Middle East

En effet, dans son journal “News From Within” (Vol. VIII 10/11 Novembre 1992), le Centre a publié un article rédigé par notre consoeur Manar Hasan, article intitulé “Fundamentalism in Our land” (Le fondamentalisme dans notre pays). Cet article a non seulement été publié sans l’accord de l’auteur, mais encore, certaines parties en ont été censurées.

Les autres partis politiques n’ont pas la prétention de fournir une solution d’ensemble, applicable à toutes les facettes de la vie communautaire et privée ; donc le fondamentalisme, qui a une réponse toute faite à toutes ces questions (par exemple dans les domaines de l’éducation, de la vie familiale, de la succession, de l’art, etc.), est reçu par les masses désabusées comme un remède magique à tous les maux de la société. Cette approche séduit tous ceux qui désespèrent de trouver une solution même partielle à leurs difficultés.
“Est-ce tomber dans la subjectivité que d’“attribuer une grande importance au poids de l’Islam” dans l’étude des causes de l’oppression de la femme arabe ? Malgré toutes les transformations survenues dans le monde arabe depuis l’ère des califes, on est encore loin de la laïcité. Dans tous les Etats arabes islamiques, les lois sur le mariage, le divorce et le statut des femmes (inférieures quoi qu’il en soit) reposent encore sur le droit coranique, ou s’en inspirent directement. Quel est le rôle de l’Islam, son influence et son utilisation ?
In the Arab world, a woman must convince the court that she is 'harmed' by her husband to get a divorce.

The Current Status

The current status of personal status laws in Arab countries have three distinct flaws: the absence of a unified law, the absence of equality between men and women, and the absence of equality between people of different religious denominations. We shall speak briefly of each to explain.

“Wanted: Flat for three twenty-something Palestinian women to rent; Must be in Jewish west Jerusalem and free from religious bigots and bombers”.

That would be an honest advertisement if Manal Diab, Sonia and Wafa Khoury wanted to be open about their recent travails on the top floor of No. 16 Iddo the Prophet Street.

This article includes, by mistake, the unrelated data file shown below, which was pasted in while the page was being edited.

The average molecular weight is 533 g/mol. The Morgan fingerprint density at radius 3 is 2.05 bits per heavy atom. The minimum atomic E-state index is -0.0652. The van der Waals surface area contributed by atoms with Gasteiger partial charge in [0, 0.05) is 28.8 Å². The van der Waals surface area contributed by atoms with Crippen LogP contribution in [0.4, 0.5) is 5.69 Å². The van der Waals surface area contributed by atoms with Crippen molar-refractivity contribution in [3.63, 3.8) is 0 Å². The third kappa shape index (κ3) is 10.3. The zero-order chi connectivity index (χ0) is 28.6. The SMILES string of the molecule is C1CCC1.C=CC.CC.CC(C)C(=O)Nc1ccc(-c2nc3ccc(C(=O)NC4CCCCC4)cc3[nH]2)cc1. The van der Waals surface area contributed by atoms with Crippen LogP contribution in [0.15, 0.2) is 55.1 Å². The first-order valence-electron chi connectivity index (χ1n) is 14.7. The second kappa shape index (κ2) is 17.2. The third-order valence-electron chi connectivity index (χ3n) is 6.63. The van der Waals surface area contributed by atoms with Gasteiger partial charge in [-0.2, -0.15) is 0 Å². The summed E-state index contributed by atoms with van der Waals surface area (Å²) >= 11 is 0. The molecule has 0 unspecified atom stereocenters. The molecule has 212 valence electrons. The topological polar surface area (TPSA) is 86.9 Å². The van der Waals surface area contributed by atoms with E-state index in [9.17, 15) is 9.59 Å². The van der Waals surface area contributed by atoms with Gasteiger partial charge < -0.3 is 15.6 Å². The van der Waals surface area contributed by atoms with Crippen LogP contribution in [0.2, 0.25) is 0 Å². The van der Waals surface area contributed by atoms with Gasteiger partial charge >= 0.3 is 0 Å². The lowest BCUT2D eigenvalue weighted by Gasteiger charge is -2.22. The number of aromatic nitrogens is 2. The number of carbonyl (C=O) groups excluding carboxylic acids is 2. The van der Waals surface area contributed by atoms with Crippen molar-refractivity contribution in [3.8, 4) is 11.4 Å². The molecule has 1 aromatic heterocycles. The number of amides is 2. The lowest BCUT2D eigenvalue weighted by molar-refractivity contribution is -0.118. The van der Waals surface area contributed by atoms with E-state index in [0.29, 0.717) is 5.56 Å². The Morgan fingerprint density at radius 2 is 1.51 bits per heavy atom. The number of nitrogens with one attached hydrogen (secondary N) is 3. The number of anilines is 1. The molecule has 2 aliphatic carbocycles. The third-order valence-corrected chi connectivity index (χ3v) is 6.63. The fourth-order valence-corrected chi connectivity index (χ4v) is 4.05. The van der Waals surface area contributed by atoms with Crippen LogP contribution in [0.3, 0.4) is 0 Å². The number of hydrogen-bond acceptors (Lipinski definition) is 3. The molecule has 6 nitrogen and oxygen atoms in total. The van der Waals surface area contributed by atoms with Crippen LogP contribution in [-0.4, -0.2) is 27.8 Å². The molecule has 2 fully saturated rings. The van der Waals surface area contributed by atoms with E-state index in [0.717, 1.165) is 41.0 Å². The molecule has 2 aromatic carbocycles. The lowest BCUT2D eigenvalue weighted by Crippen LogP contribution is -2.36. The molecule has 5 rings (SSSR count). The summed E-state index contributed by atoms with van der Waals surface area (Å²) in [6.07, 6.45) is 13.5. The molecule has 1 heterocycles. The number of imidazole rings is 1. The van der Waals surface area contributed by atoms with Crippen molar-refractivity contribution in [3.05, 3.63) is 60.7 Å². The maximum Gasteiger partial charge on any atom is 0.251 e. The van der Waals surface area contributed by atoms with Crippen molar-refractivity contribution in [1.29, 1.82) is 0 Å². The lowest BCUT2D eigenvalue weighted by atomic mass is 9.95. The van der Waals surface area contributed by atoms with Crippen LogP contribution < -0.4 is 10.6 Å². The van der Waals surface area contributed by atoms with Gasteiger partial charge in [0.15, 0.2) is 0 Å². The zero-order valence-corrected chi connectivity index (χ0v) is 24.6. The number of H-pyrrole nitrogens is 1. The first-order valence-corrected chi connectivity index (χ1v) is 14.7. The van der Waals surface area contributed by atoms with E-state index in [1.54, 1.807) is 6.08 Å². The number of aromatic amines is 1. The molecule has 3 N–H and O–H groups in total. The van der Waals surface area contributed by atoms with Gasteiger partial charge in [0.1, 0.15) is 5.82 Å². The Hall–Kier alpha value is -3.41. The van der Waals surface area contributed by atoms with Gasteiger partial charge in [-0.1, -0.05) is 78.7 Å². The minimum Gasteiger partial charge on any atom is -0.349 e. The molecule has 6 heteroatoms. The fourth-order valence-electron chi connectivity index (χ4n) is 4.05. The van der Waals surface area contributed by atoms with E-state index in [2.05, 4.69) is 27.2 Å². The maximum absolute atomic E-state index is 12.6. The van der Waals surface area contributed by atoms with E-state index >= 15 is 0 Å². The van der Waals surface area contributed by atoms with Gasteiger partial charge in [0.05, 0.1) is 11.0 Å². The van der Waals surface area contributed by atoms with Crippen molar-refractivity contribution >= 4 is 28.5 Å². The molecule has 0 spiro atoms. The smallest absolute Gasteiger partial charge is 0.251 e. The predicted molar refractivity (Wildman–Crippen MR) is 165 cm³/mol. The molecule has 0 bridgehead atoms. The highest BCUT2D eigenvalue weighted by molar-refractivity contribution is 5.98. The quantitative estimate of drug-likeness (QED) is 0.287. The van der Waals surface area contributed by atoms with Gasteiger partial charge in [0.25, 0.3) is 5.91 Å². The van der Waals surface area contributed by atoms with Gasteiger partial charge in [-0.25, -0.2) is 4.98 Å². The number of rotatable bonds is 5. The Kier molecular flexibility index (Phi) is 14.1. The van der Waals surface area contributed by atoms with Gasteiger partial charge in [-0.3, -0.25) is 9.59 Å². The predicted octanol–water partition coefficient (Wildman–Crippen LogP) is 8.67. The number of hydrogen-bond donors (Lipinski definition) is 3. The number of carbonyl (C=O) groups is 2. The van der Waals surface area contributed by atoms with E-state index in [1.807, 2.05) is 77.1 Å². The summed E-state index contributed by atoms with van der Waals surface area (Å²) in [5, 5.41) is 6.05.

The decision stunned even its leaders. During their model parliament held last April in the Gaza Strip, Palestinian women's rights activists first recommended that laws be enacted to restrain and regulate polygamy; that it be allowed only in exceptional cases and with the first wife being offered a divorce. But after the 126 "delegates" confirmed the vote, they dramatically invalidated the decision.
Mansiya, a pseudonym that means ‘the forgotten’, is a university student aged 22. She was born in the north of Israel and lives today in the center of the country. She writes about what it’s like to be an Arab lesbian.

Many claim that there’s no difference between a Jewish and an Arab lesbian, because for both it demands courage and lots of openness. In my opinion, there’s a difference between the two experiences because Israeli society is composed of a majority and a minority.
Is it a lapse into impressionism to ‘lend great importance to the weight of Islam’ in considering the roots of the oppression of Arab women? Despite all the social transformations that have occurred in the Arab world since the era of the caliphs, secularisation has yet to take hold in nearly all the Arab countries. Legislation dealing with marriage, divorce, and the status of women (inferior in all cases) is still based on, or directly inspired by, Koranic law in all the Arabic-Islamic states. What role is played by Islam, what is its influence, and how is it used?
During the past decade, the issue of gender relations and women’s conduct and dress has been occupying an increasingly prominent place in the discourse of Islamist movements.
In referring to Middle Eastern cultures, writers and speakers often allude to the Arab, Persian, Turkish etc. Cultures. What do these terms mean? What do they imply? Are these the true cultural boundaries in the Middle East?
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